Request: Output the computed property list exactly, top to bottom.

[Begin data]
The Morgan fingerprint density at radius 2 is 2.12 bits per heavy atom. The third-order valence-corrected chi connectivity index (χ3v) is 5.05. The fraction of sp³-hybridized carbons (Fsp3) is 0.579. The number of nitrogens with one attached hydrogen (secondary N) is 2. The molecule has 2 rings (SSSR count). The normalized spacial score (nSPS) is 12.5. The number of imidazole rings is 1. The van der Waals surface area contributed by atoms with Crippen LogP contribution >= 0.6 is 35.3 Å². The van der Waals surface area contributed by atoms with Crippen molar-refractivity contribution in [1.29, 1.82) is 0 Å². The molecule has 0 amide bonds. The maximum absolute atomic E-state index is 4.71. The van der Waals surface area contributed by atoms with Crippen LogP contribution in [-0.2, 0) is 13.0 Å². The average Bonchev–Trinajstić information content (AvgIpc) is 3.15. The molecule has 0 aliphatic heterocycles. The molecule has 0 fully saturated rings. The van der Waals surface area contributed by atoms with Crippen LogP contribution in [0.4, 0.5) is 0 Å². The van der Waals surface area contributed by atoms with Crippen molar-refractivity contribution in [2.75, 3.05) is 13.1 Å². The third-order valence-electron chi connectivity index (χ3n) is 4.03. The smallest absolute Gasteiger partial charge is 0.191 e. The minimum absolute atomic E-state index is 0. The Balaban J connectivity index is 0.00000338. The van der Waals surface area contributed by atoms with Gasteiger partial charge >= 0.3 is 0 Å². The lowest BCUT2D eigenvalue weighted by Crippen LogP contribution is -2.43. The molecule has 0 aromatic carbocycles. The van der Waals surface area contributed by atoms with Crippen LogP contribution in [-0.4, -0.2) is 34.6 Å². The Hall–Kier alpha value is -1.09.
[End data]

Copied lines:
The Morgan fingerprint density at radius 2 is 2.12 bits per heavy atom. The third-order valence-corrected chi connectivity index (χ3v) is 5.05. The fraction of sp³-hybridized carbons (Fsp3) is 0.579. The number of nitrogens with one attached hydrogen (secondary N) is 2. The molecule has 2 rings (SSSR count). The normalized spacial score (nSPS) is 12.5. The number of imidazole rings is 1. The van der Waals surface area contributed by atoms with Crippen LogP contribution >= 0.6 is 35.3 Å². The van der Waals surface area contributed by atoms with Crippen molar-refractivity contribution in [1.29, 1.82) is 0 Å². The molecule has 0 amide bonds. The maximum absolute atomic E-state index is 4.71. The van der Waals surface area contributed by atoms with Crippen LogP contribution in [-0.2, 0) is 13.0 Å². The average Bonchev–Trinajstić information content (AvgIpc) is 3.15. The molecule has 0 aliphatic heterocycles. The molecule has 0 fully saturated rings. The van der Waals surface area contributed by atoms with Crippen LogP contribution in [0.4, 0.5) is 0 Å². The van der Waals surface area contributed by atoms with Crippen molar-refractivity contribution in [2.75, 3.05) is 13.1 Å². The third-order valence-electron chi connectivity index (χ3n) is 4.03. The smallest absolute Gasteiger partial charge is 0.191 e. The minimum absolute atomic E-state index is 0. The Balaban J connectivity index is 0.00000338. The van der Waals surface area contributed by atoms with Gasteiger partial charge >= 0.3 is 0 Å². The lowest BCUT2D eigenvalue weighted by Crippen LogP contribution is -2.43. The molecule has 0 aromatic carbocycles. The van der Waals surface area contributed by atoms with Crippen LogP contribution in [-0.4, -0.2) is 34.6 Å². The Hall–Kier alpha value is -1.09.